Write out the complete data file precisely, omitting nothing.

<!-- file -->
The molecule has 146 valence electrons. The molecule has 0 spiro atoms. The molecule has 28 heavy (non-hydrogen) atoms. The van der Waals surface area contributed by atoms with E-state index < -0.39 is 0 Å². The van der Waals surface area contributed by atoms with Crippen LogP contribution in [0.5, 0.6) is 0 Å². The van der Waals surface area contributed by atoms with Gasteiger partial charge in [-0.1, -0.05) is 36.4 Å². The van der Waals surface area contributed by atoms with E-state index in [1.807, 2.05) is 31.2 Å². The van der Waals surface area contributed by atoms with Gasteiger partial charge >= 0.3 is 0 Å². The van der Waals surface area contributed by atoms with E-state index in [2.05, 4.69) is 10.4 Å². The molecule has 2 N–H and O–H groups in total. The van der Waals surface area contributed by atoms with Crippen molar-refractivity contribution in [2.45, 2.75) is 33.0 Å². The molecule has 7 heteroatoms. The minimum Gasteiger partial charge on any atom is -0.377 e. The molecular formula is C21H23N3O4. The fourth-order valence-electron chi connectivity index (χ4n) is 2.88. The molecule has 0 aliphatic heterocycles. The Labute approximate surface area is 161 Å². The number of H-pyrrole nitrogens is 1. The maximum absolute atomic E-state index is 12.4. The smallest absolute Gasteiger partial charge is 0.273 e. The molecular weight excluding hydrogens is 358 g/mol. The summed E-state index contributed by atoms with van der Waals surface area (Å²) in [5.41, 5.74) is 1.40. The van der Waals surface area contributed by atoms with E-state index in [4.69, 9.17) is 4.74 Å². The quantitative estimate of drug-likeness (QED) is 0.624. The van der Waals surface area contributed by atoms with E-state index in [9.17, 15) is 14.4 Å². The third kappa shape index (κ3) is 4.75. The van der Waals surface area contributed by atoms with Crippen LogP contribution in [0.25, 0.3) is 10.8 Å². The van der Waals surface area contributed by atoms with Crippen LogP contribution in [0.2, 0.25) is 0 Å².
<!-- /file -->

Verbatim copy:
The molecule has 146 valence electrons. The molecule has 0 spiro atoms. The molecule has 28 heavy (non-hydrogen) atoms. The van der Waals surface area contributed by atoms with E-state index < -0.39 is 0 Å². The van der Waals surface area contributed by atoms with Crippen LogP contribution in [0.5, 0.6) is 0 Å². The van der Waals surface area contributed by atoms with Gasteiger partial charge in [-0.1, -0.05) is 36.4 Å². The van der Waals surface area contributed by atoms with E-state index in [1.807, 2.05) is 31.2 Å². The van der Waals surface area contributed by atoms with Gasteiger partial charge >= 0.3 is 0 Å². The van der Waals surface area contributed by atoms with E-state index in [2.05, 4.69) is 10.4 Å². The molecule has 2 N–H and O–H groups in total. The van der Waals surface area contributed by atoms with Crippen molar-refractivity contribution in [2.45, 2.75) is 33.0 Å². The molecule has 7 heteroatoms. The minimum Gasteiger partial charge on any atom is -0.377 e. The molecular formula is C21H23N3O4. The fourth-order valence-electron chi connectivity index (χ4n) is 2.88. The molecule has 0 aliphatic heterocycles. The Labute approximate surface area is 161 Å². The number of H-pyrrole nitrogens is 1. The maximum absolute atomic E-state index is 12.4. The smallest absolute Gasteiger partial charge is 0.273 e. The molecular weight excluding hydrogens is 358 g/mol. The summed E-state index contributed by atoms with van der Waals surface area (Å²) in [5.41, 5.74) is 1.40. The van der Waals surface area contributed by atoms with E-state index in [4.69, 9.17) is 4.74 Å². The quantitative estimate of drug-likeness (QED) is 0.624. The van der Waals surface area contributed by atoms with E-state index in [9.17, 15) is 14.4 Å². The third kappa shape index (κ3) is 4.75. The van der Waals surface area contributed by atoms with Crippen LogP contribution in [0.25, 0.3) is 10.8 Å². The van der Waals surface area contributed by atoms with Crippen LogP contribution in [0.2, 0.25) is 0 Å².